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Aggressive behaviors between cats or between people and cats can destroy the peace of a household and degrade human-animal bonds. There are many types of aggression with varied causes. Early recognition that there is a problem in the household and appropriate behavioral modification is key as such situations often escalate to become intolerable.
A few of the most commonly encountered feline aggression problems:
Play aggression Profile: Kitten who lies in wait behind couch and pounces and attacks owner when they walk by. Kitten who bites and scratches owners in play.
Explanation: This is a natural developmental process in which kittens learn predatory and social behaviors. However, they do not distinguish between kitten and human playmates and frequently their actions are overzealous for their human counterparts. This behavior needs to be curbed and appropriate play taught before they get older.
Intercat aggression Profile: Cats who outright fight, hiss, chase each other. “Play” in which one cat is always the aggressor and ends in fur flying. Cats who exhibit more subtle behaviors such as blocking access to doorways, food, water, litter, windows or other important resources such as the owner’s lap. Cats may stare fixedly at a housemate and cause that cat to withdraw from a situation.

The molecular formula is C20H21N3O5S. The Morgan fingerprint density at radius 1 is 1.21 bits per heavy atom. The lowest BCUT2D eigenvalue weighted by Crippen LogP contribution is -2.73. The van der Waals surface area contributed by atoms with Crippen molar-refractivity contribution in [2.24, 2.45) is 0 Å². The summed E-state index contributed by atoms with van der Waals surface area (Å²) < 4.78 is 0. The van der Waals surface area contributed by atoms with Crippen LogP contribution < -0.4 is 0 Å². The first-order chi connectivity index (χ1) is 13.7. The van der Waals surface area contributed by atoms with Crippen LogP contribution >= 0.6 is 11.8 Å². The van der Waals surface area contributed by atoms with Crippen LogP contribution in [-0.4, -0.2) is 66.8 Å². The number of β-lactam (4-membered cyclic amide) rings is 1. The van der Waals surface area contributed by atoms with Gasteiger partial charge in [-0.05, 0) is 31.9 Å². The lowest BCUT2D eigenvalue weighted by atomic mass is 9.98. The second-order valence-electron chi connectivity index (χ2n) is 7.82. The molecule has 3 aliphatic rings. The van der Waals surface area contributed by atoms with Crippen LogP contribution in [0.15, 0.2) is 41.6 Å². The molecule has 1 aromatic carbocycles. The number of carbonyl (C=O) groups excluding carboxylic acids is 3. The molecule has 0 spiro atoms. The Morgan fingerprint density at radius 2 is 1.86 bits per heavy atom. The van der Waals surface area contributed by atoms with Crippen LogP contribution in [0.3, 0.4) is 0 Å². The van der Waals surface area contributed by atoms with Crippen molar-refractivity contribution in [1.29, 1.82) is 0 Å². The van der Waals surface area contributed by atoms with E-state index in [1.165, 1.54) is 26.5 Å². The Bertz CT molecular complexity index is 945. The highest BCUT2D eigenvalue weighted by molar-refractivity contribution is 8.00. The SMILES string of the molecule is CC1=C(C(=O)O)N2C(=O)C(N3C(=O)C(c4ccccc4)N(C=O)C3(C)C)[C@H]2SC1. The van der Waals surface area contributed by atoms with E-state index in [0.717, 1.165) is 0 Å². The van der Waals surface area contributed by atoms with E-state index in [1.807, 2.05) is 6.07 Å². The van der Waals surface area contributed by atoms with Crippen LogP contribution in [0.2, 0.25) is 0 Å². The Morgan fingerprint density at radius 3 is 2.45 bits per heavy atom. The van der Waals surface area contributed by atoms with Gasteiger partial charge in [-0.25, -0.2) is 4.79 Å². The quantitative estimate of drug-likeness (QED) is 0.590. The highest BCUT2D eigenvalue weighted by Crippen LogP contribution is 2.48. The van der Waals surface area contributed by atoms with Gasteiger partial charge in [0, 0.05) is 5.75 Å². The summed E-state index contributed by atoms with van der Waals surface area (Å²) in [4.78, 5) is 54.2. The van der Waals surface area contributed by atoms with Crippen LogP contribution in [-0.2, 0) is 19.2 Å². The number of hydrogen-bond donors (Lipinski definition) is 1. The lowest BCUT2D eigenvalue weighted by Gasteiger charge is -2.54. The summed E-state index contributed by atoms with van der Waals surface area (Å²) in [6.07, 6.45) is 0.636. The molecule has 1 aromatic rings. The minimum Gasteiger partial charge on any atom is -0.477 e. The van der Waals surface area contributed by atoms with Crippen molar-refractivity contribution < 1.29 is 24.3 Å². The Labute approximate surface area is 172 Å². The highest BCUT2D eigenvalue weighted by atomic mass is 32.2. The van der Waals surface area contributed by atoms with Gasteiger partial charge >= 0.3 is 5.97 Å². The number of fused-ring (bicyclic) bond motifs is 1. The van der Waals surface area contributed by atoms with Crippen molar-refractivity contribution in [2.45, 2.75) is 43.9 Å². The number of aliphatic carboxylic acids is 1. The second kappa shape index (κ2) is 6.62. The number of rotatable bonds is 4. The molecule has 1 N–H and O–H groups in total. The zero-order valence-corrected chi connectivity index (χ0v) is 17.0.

Explanation: One cat is dominant over the other and seeks to control all resources and keep counterpart on guard at all times. This may lead to extreme stress of the less dominant individual, and such problems as inappropriate elimination, hiding, spraying, constipation or diarrhea.
Status-related aggression Profile: Cat who is very forward, greets everyone at the door, sniffs and rubs. May block owner’s entry into room. Wants to jump up on lap and be pet only on their terms. Will bite and run away if attentions are prolonged – often with little warning. Often these cats are fractious when visiting the vet’s office.
Explanation: These cats are very dominant individuals and feel the need to control all aspects of a situation. Steps should be taken to avoid injury.
Each one of these situations can be addressed with behavioral management. If you think your favorite feline falls into one of these categories or has other behavioral problems, please consult your veterinarian to learn what you can do to improve the situation before it becomes unbearable.